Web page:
Rosanne Greco (left), a retired Air Force colonel who opposes the F-35, and her attorney, James Dumont, address a crowd in Burlington Thursday.
Opponents of the decision to base F-35 fighter jets in Burlington say newly obtained documents suggest the aircraft will likely be far louder than the U.S. Air Force and Vermont Air National Guard have previously acknowledged.
With the arrival of the next generation fighters just weeks away, critics led by Rosanne Greco, a retired Air Force colonel, are demanding the secretary of the Air Force block the basing of the plane at Burlington International Airport until new sound studies can be conducted.
They argue that sound studies predicting how the fighter would affect the area assumed that the jets would use their afterburners less than 5 percent of time. New documents, however, suggest afterburner usage might be 10 times that much — or more, Greco said.
“The Air Force finally had to admit to the public what they knew for a long time — that at the large Air Force bases where the F-35 is currently flying … they are taking off in afterburner 50 to 100 percent of the time,” Greco said at a press conference Thursday outside Sen. Patrick Leahy's (D-Vt.) Burlington office.
Greco said the higher use of afterburners at other bases is “well known,” but she could not provide any documentation to support her claim. Instead, she and attorney James Dumont pointed to an email Greco said she received last week from a source.
The crowd at Thursday's press conference
The message, a copy of which she provided to Seven Days, appears to be from a civilian engineer who works for the Air Force in Tucson, Ariz.
The jargon-laden email says “the (Air Force) has decided to delay” a new round of environmental studies for a base in Fort Worth, Texas, citing “discrepancies and concerns over F-35 flight elevations and afterburner usage.”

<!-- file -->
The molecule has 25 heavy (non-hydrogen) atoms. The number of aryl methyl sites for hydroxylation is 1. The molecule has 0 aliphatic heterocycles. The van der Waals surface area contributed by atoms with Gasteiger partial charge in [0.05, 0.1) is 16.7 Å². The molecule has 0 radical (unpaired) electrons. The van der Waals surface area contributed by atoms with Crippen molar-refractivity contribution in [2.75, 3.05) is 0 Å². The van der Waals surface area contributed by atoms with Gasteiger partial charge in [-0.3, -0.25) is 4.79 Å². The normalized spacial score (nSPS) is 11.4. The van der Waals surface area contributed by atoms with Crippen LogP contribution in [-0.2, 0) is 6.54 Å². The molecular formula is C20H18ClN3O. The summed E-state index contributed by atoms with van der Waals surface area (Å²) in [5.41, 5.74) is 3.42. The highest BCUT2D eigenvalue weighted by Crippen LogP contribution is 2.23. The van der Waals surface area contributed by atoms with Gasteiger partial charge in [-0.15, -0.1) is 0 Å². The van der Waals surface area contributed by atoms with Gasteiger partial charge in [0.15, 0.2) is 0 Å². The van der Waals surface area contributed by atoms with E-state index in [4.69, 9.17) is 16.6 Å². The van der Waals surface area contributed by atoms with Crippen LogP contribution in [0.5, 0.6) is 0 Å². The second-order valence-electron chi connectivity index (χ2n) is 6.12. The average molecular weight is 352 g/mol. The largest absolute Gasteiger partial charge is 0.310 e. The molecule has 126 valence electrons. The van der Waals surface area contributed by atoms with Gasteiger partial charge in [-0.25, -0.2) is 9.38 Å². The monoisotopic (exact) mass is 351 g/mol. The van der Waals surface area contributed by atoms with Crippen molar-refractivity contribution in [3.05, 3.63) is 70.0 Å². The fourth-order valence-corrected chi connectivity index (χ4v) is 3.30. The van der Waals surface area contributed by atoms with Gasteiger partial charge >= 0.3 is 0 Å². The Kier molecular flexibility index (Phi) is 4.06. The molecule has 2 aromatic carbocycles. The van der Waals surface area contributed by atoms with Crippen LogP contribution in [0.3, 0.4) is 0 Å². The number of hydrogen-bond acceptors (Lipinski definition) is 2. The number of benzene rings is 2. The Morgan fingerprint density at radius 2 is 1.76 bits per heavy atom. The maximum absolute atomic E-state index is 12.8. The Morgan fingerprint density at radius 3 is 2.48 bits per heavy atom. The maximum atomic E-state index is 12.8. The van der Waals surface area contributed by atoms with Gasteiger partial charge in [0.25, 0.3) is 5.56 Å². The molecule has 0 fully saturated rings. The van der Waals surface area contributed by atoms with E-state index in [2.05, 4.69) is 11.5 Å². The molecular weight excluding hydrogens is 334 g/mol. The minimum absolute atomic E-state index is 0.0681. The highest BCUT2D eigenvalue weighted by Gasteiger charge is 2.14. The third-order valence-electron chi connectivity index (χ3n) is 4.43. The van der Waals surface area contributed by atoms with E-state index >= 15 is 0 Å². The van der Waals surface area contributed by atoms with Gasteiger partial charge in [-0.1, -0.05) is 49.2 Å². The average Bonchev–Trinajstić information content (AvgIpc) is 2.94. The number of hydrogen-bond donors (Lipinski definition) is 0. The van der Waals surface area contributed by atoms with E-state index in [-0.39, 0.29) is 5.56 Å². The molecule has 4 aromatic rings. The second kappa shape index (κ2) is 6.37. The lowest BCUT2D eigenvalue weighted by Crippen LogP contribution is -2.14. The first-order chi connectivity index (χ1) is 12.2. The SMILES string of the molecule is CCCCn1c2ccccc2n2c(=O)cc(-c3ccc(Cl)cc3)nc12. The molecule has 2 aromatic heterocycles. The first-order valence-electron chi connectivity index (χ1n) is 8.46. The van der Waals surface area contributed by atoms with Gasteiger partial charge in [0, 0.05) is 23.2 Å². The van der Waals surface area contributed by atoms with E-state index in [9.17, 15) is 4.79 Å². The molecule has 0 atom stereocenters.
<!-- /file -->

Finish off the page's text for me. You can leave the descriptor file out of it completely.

Instead of assuming a 5 percent afterburner usage, new studies would examine different use levels of up to 50 percent, according to the email, a decision that would delay the process by four to six months. The author of the email, according to Greco, uses a profane military phrase in the message that starts with the word "cluster."
“It’s all just a big Charlie Foxtrot that could have been addressed over a year ago when we all questioned the validity of using only 5 percent afterburners," the email reads.
The author of the email, Christopher Brewster, did not return an email and phone call requesting comment.
Dumont argued that even a slight increase in the use of afterburners represents a significant change in findings of the Vermont study and could open it up to new legal challenges.
“The use of afterburners during takeoff terrifically increases the noise impacts,” Dumont said.
He noted that U.S. District Court Judge Geoffrey Crawford, in rejecting opponents’ legal challenge to the study, specifically referred to VTANG's operational plan as a “prohibition on the use of afterburners at takeoff.”
Maps released in May showed that the number of dwelling units around the airport affected by high noise will nearly triple, to 2,640, by 2023. The number of people in the zone will rise to about 6,125.
Mikel Arcovitch, public affairs officer for the Vermont National Guard, said he couldn’t speak for other bases, but he said that “nothing has changed for Vermont.”
“We will use military power 95 percent of the time and afterburner 5 percent,” Arcovitch wrote in an email.
Leahy spokesperson David Carle said opponents have a "fixation" on the notion that the environmental study for Burlington was rigged. He said it is far from clear if the civilian engineer who wrote the email is correct that environmental studies for Fort Worth were being delayed and revamped.
But even if it is delayed, Carle said it doesn’t mean much.
“Vermonters should know that [the Texas base] is a much larger, and different, base than Burlington, and that Vermont has a Guard willing to adjust their flying operations to be better neighbors,” Carle wrote in an email.